Connecticut to Award $195,000 to Nanotech Firms
Nanotechnology companies in Connecticut are eligible to compete for $195,000 in grants, worth up to $65,000 each, from the Connecticut Small Business Innovation Research Office, an initiative of the Connecticut Center for Advanced Technology Inc. (CCAT). The pilot program, “Nano-structured Catalysts/Reformers for Fuel Cells to Reduce Cost, Increase Efficiency, Improve Reliability and be Resistant to Poisoning for Military as Well as Commercial Fuel Cell Applications in Unmanned Vehicles,” is intended to advance the development and commercialization of emerging nanotechnologies by Connecticut small businesses. The state’s Office of Workforce Competitiveness has designated the CT SBIR Office at CCAT, in East Hartford, to develop and administer the program. Any US-owned (at least 51 percent) Connecticut small business (500 or fewer employees) can apply for grants of up to $65,000 to prove the feasibility of a concept. The deadline for proposals is Dec. 1. Like the federal program, the state-funded SBIR development effort will last 6 months. For more information, visit: www.ctsbir.com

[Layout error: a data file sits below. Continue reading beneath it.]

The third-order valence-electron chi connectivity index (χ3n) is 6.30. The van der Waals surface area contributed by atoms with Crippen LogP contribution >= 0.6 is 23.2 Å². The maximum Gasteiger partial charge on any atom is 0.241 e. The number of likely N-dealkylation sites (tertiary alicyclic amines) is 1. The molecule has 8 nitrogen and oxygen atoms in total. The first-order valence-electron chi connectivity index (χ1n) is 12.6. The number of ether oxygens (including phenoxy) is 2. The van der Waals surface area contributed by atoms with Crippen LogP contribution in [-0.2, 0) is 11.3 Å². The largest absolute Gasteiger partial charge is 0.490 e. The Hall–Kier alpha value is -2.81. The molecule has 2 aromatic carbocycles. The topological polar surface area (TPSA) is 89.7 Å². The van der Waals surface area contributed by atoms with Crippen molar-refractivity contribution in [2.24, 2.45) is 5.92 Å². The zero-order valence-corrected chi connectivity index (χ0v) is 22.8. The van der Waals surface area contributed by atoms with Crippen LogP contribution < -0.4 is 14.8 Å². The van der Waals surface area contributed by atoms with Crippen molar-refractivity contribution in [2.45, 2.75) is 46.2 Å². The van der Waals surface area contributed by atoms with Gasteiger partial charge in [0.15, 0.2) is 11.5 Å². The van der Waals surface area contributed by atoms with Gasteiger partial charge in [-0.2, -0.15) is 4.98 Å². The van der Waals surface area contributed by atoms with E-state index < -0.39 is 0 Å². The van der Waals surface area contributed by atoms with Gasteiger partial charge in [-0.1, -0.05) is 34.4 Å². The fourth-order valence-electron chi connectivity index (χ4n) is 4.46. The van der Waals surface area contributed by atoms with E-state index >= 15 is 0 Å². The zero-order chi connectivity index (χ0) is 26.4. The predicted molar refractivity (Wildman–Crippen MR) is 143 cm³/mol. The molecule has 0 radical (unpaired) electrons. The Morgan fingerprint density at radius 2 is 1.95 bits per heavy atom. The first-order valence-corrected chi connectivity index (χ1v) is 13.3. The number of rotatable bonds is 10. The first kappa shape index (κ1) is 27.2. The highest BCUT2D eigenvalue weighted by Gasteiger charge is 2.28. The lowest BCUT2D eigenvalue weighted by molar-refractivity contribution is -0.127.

- The use of atoms, molecules and molecular-scale structures to enhance existing technology and develop new materials and devices. The goal of this technology is to manipulate atomic and molecular particles to create devices that are thousands of times smaller and faster than those of the current microtechnologies.
- The technology of generating and harnessing light and other forms of radiant energy whose quantum unit is the photon. The science includes light emission, transmission, deflection, amplification and detection by optical components and instruments, lasers and other light sources, fiber optics, electro-optical instrumentation, related hardware and electronics, and sophisticated systems. The range of applications of photonics extends from energy generation to detection to communications and...
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